Updated 12/8/20 @12:08PM. I forgot to send to email list. Oops!
Public Service Announcements
- Working Washington Small Business Grants (Round 3) If you have a small business of any kind do this now!
- Every home should have a Carbon Monoxide Detector–especially during the colder months! Full stop. If you need one but money is tight, South King County Fire And Rescue will get you one. Just call their Community Affairs Office at 253-946-7347.
- Rental Assistance for Low Income King County Bar Association – The Housing Justice Project is requesting community based providers assistance to identify households who owe 10K or more in back-rent. “We can zero out $10K or more of rent for folks who are at 50% AMI or below these income limits. If you know anyone, can you have them email firstname.lastname@example.org for navigation with case managers or give them this link which has all the paperwork to complete and email to email@example.com to get their rent payed out. Forms to Eliminate Back Rent: https://drive.google.com/folderview?id=1fUdYAwMFH_V_B1vTD_urmir_ltI8Wfnw. Completed forms can be emailed to firstname.lastname@example.org.”
Tuesday: Port Of Seattle Meeting (Agenda). On Page 3 is the Port’s 2021 Legislative Agenda which has some very fine ideas about Federal legislation to reduce noise and pollution. The thing that I struggle with all the time in this blog is to speak ‘politician’ or speak ‘reporter’. The politician, which is 99.999999999999999999999999999999999% of my colleagues on planet earth, would say something like, “I’d like to thank the Port for their ongoing efforts to address… yada yada… Working together we can… yada yada…” The reporter in me has to be clear that the Port is supporting its own interests, which do not currently include anything that would reduce their revenues. They are not ready to take a hit financially in order to reduce noise, pollution or work substantively on climate change. That’s not being snippy, that’s just reality and the City Of Des Moines should use that to be clear-eyed in our relationship.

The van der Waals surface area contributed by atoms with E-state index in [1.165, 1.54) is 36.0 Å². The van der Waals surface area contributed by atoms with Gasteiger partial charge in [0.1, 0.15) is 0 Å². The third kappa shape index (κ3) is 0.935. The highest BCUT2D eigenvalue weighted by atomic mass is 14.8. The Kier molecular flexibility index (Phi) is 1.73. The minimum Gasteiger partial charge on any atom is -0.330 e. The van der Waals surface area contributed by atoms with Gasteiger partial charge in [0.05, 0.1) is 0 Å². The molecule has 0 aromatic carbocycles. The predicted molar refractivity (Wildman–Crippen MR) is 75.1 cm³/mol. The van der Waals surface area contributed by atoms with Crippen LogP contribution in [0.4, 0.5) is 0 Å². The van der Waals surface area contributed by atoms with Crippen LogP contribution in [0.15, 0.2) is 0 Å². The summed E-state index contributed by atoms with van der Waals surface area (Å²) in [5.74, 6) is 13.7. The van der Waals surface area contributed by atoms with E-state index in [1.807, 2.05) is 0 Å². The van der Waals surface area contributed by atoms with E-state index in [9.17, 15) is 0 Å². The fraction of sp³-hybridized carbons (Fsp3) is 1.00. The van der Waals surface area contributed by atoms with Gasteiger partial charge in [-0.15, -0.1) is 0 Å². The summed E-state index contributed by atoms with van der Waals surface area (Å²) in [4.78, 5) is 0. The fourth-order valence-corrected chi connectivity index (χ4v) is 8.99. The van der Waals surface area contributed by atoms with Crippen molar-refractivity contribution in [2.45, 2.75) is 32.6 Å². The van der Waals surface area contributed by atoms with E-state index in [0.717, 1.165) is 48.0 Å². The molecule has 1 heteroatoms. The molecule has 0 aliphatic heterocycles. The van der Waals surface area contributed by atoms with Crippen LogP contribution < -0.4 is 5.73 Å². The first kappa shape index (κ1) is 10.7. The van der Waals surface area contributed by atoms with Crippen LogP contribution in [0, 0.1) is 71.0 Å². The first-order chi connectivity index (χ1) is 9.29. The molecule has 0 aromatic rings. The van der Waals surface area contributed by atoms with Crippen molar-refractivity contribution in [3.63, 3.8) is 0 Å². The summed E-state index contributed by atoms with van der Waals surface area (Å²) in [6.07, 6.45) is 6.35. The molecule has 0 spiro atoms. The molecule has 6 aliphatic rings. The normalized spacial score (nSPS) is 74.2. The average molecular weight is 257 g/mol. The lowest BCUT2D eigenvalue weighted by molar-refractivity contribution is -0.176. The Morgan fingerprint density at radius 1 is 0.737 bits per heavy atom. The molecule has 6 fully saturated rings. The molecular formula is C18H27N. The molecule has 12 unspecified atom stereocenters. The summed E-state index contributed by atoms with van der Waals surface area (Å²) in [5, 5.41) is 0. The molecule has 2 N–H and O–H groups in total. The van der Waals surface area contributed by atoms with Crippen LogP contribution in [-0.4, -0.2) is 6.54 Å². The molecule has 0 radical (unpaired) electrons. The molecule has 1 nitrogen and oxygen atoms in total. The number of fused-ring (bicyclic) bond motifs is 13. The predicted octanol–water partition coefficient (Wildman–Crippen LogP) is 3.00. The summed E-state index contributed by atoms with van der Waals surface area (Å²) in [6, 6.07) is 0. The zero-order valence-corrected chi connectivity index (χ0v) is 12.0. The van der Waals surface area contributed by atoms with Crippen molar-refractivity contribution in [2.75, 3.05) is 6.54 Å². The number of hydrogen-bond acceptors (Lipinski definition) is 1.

Wednesday: Rotary Club. I’ll be giving another speech on Sea-Tac Airport and new opportunities for mitigation.
Thursday: Puget Sound Regional Transportion Board.
Friday: Sound Cities Association Board Elections. I will be running to represent the City Of Des Moines on the South Board. I am not super-optimistic about my chances–considering that one of my opponents is our own Traci Buxton 😀 It is very unusual for two Councilmembers from the same City to vie for the same seat. But with the current polarization on our Council there’s no other way to get one’s foot in the door. And I’m committed to helping Des Moines become a bigger part of that wider regional conversation.
Monday: As I wrote, my other group SeatacNoise.Info has been really going to town on various interviews for a book on the history of Sea-Tac Airport. The reason we spend so much time on this is because the longer I work on this the more I understand how poorly all of us understood this story–I mean from Senators down to residents. But the story has it all. It’s one of the largest construction projects ever completed in the region. There’s serious corruption. 300% cost overruns. Amazing environmental impacts. Tremendous ongoing socio-economic issues for the entire area. It’s fair to say that our entire area would look entirely different had we not built the Third Runway. And the really odd thing (to me) is that it all happened less than twenty years ago–and yet, that controversy is largely forgotten now. Our goal is to provide much better information for decision makers, since, as our Mayor often says: We’re not going anywhere. And they’re not going anywhere. 🙂
Tuesday: Back to counting salmon at McSorley Creek with Trout Unlimited. So far? I’ve seen zip. Although, here’s some video from an earlier sighting at Des Moines Creek. In one sentence: It ain’t lookin’ good for our fish friends.